It’s beginning to look a lot like Christmas. For some this means absolute joy, for others it’s a more difficult time of year. I understand both sentiments—as I have had both throughout the years.
No matter where you are this time of year, or how you feel about it, I have a hope-filled message for you.
Right from Jesus’ birth, we see how God likes to surprise. He doesn’t choose the richest woman in the land to give birth to Jesus, but instead one of the impoverished. The angel Gabriel says to Mary:
“Greetings, favored one! The Lord is with you. … Do not be afraid, Mary, for you have found favor with God. And behold, you will conceive in the womb and will give birth to a son, and you will call his name Jesus. This one will be great, and he will be called the Son of the Most High, and the Lord God will give him the throne of his father David. And he will reign over the house of Jacob forever, and of his kingdom there will be no end. … The Holy Spirit will come upon you, and the power of the Most High will overshadow you. Therefore also the one to be born will be called holy, the Son of God” (Luke 1:28–38 LEB).
Mary’s ultimate reply, after learning that she, a virgin, will conceive miraculously: “Behold, the Lord’s female slave! May it happen to me according to your word” (Luke 1:38 LEB).
Mary speaks truth. These are words each of us need to hear today: May we act according to God’s will, so attached to him that it resembles a slave following his or her master. May God’s will happen according to his word.
But these are not just contemplative words—they are words of gratitude and joy. Although Mary may be feeling perplexed, she is in wonderment. She sees that great and wonderful things are coming (Luke 1:29, 34). And even when we are perplexed, we should look to God in wonderment too—knowing that he will do great and mighty things.
Christmas is meant to remind us of the great and wonderful things coming our way. We are meant to celebrate the occasion with pure joy. We should contemplate both what God did by becoming flesh—forever marrying humanity to himself—but also how he chose to become flesh.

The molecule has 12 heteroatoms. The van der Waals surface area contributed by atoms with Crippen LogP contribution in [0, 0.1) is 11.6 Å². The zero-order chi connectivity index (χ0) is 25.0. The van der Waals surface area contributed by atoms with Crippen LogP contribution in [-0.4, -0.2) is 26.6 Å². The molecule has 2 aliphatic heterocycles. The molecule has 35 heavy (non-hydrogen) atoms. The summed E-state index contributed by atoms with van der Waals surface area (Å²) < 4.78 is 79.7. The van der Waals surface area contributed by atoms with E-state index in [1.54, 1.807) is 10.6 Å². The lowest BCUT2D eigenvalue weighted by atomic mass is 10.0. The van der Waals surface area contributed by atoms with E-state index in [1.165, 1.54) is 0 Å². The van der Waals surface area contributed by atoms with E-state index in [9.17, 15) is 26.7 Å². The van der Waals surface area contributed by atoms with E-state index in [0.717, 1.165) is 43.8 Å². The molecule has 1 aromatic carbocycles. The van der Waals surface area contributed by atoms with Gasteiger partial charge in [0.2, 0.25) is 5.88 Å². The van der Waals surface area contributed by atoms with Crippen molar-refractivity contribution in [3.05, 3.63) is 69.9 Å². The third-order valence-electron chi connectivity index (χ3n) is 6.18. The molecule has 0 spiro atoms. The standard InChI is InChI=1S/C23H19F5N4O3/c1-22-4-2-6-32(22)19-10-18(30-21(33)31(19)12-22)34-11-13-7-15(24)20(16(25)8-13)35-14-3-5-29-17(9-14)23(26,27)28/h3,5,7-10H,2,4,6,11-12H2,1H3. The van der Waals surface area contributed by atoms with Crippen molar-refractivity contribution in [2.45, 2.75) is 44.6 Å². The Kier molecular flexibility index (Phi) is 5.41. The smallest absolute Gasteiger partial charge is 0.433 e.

God could have chosen a rich young woman or a queen. He could have chosen to be born into wealth and power. But that’s not what God chose. God chose a humble and honorable woman. He chose someone from poverty, who had no power at all.
And in this act, and so many others in Jesus’ life, we see that this is really what the Christian journey is about: a walk with God, in humility, grace, and love.
Christmas reminds us of all this. But Christmas also reminds us of Mary’s words about Jesus:
“My soul exalts the Lord, and my spirit has rejoiced greatly in God my Savior, because he has looked upon the humble state of his female slave, for behold, from now on all generations will consider me blessed, because the Mighty One has done great things for me, and holy is his name. And his mercy is for generation after generation to those who fear him. He has done a mighty deed with his arm; he has dispersed the proud in the thoughts of their hearts. He has brought down rulers from their thrones, and has exalted the lowly. He has filled those who are hungry with good things, and those who are rich he has sent away empty-handed. He has helped Israel his servant, remembering his mercy, just as he spoke to our fathers, to Abraham and to his descendants forever” (Luke 1:46–56 LEB).
This is what God does. This is who God is. This is what God is about.
May you be filled with joy today. May the power of the living Christ transform you and work through you. May you realize who God really is, and act according to his ways—lifting up the lowly and feeding the hungry.